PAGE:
Sponsor & Team


If you are working on a project that impacts more than just yourself, you need a project sponsor and a project team. In this lesson, we'll review the role of the sponsor,  project leader and team members.


Project Sponsor: a person with the authority to approve and implement change.

The Sponsor:

- Eliminates roadblocks
- Assigns resources (people or money)
- Approves changes
- Accountable for changes and project success
- Signs off at Tollgates
- Approves project expenses and savings (if applicable)

Tollgate: a tollgate is a control point used to review project progress before the team moves on to the next step.

Most commonly, the project sponsor is your immediate supervisor. If you are making improvements to your own work or within your own team, your supervisor should be the sponsor. 

If you are impacting multiple departments, multiple processes or multiple locations, you may need a sponsor outside of your leadership chain of command.

For example: If you work in the engineering department and your project involves engineering, customer service and supply chain, your sponsor needs to have authority over all three departments.

Engaging your Sponsor

When approaching your project sponsor to ask for support, share your Why statement (Three Whys) and Project Charter. Make it easy for the sponsor to support you!

Be receptive to changes your sponsor suggests. She or he may be aware of conflicting efforts or other priorities, or may have a different perspective on the challenge. Work together to effectively define the problem, scope and objective. 

Project Leader

The Project Leader guides the project team step-by-step through the process to solve the problem or leverage the opportunity.

Project Leader:

- Lead the project team to address the problem or opportunity using a structured-problem solving approach
- Responsible for ensuring the project stays on track, on time and on budget
- Manages the project team
- Communicates with the project sponsor
- Maintains all project documentation (project charter, stakeholder engagement, sustainment plan, etc)

The entire team is responsible for the project's success - not just the Project Leader. The Project Leader and Sponsor must work together to clearly communicate the expectations of the project team and sure they stay on track.

Team Members

Your team members make the project happen. For small projects and quick wins, your project team may have just one or two people. For large projects and long-term efforts, your project team could become very large.

We have two types of team members: Core and Extended/Ad Hoc

Core Team Members:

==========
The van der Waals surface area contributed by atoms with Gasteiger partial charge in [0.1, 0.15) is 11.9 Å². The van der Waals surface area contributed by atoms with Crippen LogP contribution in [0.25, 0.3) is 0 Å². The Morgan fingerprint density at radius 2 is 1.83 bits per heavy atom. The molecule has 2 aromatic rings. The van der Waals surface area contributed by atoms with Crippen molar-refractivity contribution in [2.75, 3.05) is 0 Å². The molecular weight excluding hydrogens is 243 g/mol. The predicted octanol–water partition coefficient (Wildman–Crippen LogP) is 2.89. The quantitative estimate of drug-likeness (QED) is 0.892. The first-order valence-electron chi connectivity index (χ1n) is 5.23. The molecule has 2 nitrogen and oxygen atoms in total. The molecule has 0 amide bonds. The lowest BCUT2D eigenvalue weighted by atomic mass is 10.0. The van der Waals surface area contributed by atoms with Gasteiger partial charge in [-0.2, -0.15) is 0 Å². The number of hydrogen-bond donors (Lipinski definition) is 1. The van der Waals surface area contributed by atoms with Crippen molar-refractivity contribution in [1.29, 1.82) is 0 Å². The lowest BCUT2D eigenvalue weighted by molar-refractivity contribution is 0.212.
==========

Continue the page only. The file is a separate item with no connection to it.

- Attend all meetings
- Remain closely involved in the process
- Own action items and deliverables - often requires reaching out to additional stakeholders or co-workers to gain input or feedback
- Are directly impacted by the problem/opportunity

Limit your core project team membership to 8 people. This group will own the action items and deliverables, but will often reach out to extended team members or others for help or input. A large core team group creates challenges - scheduling, engagement and accountability. This team needs to be comfortable with gathering feedback from others and sharing it within the core team and with the sponsor.

Extended/Ad Hoc Members:

- Attend meetings only as needed
- Provide subject matter expertise
- Provide input into action items and deliverables

Add as many extended or ad hoc members as needed, but clearly define their expectations and where their input is needed. 

When meeting with your Sponsor, review your list of proposed team members and ensure he or she supports the selection.

Team Diversity

The Core and Extended Team should have a diverse representation of those impacted by your change. Diversity comes in many forms. Think not just about age and gender, but of diversity of thought, perspective and experience. 

This could be:
- Experience with other departments or processes
- Experience at other companies or industries
- Experience with other major projects

You want team members who can think critically and can objectively see all aspects of the problem at hand.

Also think about your own skills and abilities. What experience or skills do you lack? Who could bring complementary skills to help you balance your team?

When meeting with your Sponsor, review your list of proposed team members and ensure he or she supports the selection.

Project Kickoff

When you are ready to officially begin your project, host a project team kickoff. 

During the kickoff, you should:

  • Have your Sponsor provide opening comments
  • Review your Three Whys
  • Review your Project Charter
  • Introduce all of the team members
  • Clearly set expectations for roles and responsibilities

A kickoff helps build engagement and ownership from the very beginning of a project.

Develop your list of proposed Core and Extended Team Members and add it to your Project Charter. Schedule a Project Kickoff.

Lessons in this Course:

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